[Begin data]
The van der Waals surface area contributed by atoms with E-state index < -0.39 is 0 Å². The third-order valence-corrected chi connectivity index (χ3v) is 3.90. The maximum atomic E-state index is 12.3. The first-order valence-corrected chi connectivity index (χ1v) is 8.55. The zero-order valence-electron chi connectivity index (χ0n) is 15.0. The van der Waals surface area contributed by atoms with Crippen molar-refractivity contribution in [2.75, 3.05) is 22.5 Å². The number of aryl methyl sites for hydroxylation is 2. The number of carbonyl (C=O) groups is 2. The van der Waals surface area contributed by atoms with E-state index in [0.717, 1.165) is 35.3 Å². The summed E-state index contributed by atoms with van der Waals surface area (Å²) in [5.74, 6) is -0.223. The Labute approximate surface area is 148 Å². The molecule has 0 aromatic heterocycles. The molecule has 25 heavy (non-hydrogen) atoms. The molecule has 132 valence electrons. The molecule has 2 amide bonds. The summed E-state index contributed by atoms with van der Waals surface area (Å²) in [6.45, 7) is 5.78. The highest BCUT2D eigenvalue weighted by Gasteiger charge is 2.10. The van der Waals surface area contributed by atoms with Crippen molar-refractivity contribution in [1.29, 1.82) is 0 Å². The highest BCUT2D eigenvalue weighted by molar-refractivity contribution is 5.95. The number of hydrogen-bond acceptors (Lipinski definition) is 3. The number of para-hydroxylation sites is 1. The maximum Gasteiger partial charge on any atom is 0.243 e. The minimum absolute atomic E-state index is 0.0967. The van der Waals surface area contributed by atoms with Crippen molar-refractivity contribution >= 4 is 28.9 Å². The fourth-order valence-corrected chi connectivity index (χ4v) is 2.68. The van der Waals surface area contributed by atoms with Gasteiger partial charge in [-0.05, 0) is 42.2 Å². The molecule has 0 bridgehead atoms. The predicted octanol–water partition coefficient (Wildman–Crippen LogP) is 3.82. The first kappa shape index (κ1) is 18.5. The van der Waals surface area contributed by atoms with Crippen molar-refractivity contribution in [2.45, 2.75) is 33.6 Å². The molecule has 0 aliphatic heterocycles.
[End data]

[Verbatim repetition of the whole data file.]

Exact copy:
The van der Waals surface area contributed by atoms with E-state index < -0.39 is 0 Å². The third-order valence-corrected chi connectivity index (χ3v) is 3.90. The maximum atomic E-state index is 12.3. The first-order valence-corrected chi connectivity index (χ1v) is 8.55. The zero-order valence-electron chi connectivity index (χ0n) is 15.0. The van der Waals surface area contributed by atoms with Crippen molar-refractivity contribution in [2.75, 3.05) is 22.5 Å². The number of aryl methyl sites for hydroxylation is 2. The number of carbonyl (C=O) groups is 2. The van der Waals surface area contributed by atoms with E-state index in [0.717, 1.165) is 35.3 Å². The summed E-state index contributed by atoms with van der Waals surface area (Å²) in [5.74, 6) is -0.223. The Labute approximate surface area is 148 Å². The molecule has 0 aromatic heterocycles. The molecule has 25 heavy (non-hydrogen) atoms. The molecule has 132 valence electrons. The molecule has 2 amide bonds. The summed E-state index contributed by atoms with van der Waals surface area (Å²) in [6.45, 7) is 5.78. The highest BCUT2D eigenvalue weighted by Gasteiger charge is 2.10. The van der Waals surface area contributed by atoms with Crippen molar-refractivity contribution in [1.29, 1.82) is 0 Å². The highest BCUT2D eigenvalue weighted by molar-refractivity contribution is 5.95. The number of hydrogen-bond acceptors (Lipinski definition) is 3. The number of para-hydroxylation sites is 1. The maximum Gasteiger partial charge on any atom is 0.243 e. The minimum absolute atomic E-state index is 0.0967. The van der Waals surface area contributed by atoms with Crippen molar-refractivity contribution >= 4 is 28.9 Å². The fourth-order valence-corrected chi connectivity index (χ4v) is 2.68. The van der Waals surface area contributed by atoms with Gasteiger partial charge in [-0.05, 0) is 42.2 Å². The molecule has 0 bridgehead atoms. The predicted octanol–water partition coefficient (Wildman–Crippen LogP) is 3.82. The first kappa shape index (κ1) is 18.5. The van der Waals surface area contributed by atoms with Crippen molar-refractivity contribution in [2.45, 2.75) is 33.6 Å². The molecule has 0 aliphatic heterocycles.